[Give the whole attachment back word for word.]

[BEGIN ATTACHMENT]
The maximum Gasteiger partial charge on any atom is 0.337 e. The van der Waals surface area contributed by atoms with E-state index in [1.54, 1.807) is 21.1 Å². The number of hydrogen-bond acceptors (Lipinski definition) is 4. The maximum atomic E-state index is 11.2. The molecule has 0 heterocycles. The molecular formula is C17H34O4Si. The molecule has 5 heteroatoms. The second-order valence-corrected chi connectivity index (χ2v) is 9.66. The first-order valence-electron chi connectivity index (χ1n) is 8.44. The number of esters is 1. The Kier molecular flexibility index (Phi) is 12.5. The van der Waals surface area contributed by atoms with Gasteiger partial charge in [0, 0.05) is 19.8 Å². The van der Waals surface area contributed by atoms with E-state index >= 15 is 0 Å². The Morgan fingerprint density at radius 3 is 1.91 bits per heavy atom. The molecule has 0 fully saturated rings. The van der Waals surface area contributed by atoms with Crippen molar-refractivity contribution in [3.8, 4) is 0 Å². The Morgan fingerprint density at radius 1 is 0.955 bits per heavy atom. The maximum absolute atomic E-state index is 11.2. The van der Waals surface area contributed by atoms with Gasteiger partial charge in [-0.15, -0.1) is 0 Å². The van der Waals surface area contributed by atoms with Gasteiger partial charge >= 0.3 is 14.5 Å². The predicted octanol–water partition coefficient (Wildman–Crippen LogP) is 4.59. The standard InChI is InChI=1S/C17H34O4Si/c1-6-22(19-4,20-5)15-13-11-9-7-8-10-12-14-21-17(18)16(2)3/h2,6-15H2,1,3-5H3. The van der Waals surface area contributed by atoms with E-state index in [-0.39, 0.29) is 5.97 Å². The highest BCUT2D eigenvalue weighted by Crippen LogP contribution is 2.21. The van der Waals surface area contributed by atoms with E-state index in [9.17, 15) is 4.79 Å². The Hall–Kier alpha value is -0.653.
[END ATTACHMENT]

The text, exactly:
The maximum Gasteiger partial charge on any atom is 0.337 e. The van der Waals surface area contributed by atoms with E-state index in [1.54, 1.807) is 21.1 Å². The number of hydrogen-bond acceptors (Lipinski definition) is 4. The maximum atomic E-state index is 11.2. The molecule has 0 heterocycles. The molecular formula is C17H34O4Si. The molecule has 5 heteroatoms. The second-order valence-corrected chi connectivity index (χ2v) is 9.66. The first-order valence-electron chi connectivity index (χ1n) is 8.44. The number of esters is 1. The Kier molecular flexibility index (Phi) is 12.5. The van der Waals surface area contributed by atoms with Gasteiger partial charge in [0, 0.05) is 19.8 Å². The van der Waals surface area contributed by atoms with E-state index >= 15 is 0 Å². The Morgan fingerprint density at radius 3 is 1.91 bits per heavy atom. The molecule has 0 fully saturated rings. The van der Waals surface area contributed by atoms with Crippen molar-refractivity contribution in [3.8, 4) is 0 Å². The Morgan fingerprint density at radius 1 is 0.955 bits per heavy atom. The maximum absolute atomic E-state index is 11.2. The van der Waals surface area contributed by atoms with Gasteiger partial charge in [-0.15, -0.1) is 0 Å². The van der Waals surface area contributed by atoms with Gasteiger partial charge >= 0.3 is 14.5 Å². The predicted octanol–water partition coefficient (Wildman–Crippen LogP) is 4.59. The standard InChI is InChI=1S/C17H34O4Si/c1-6-22(19-4,20-5)15-13-11-9-7-8-10-12-14-21-17(18)16(2)3/h2,6-15H2,1,3-5H3. The van der Waals surface area contributed by atoms with E-state index in [-0.39, 0.29) is 5.97 Å². The highest BCUT2D eigenvalue weighted by Crippen LogP contribution is 2.21. The van der Waals surface area contributed by atoms with E-state index in [9.17, 15) is 4.79 Å². The Hall–Kier alpha value is -0.653.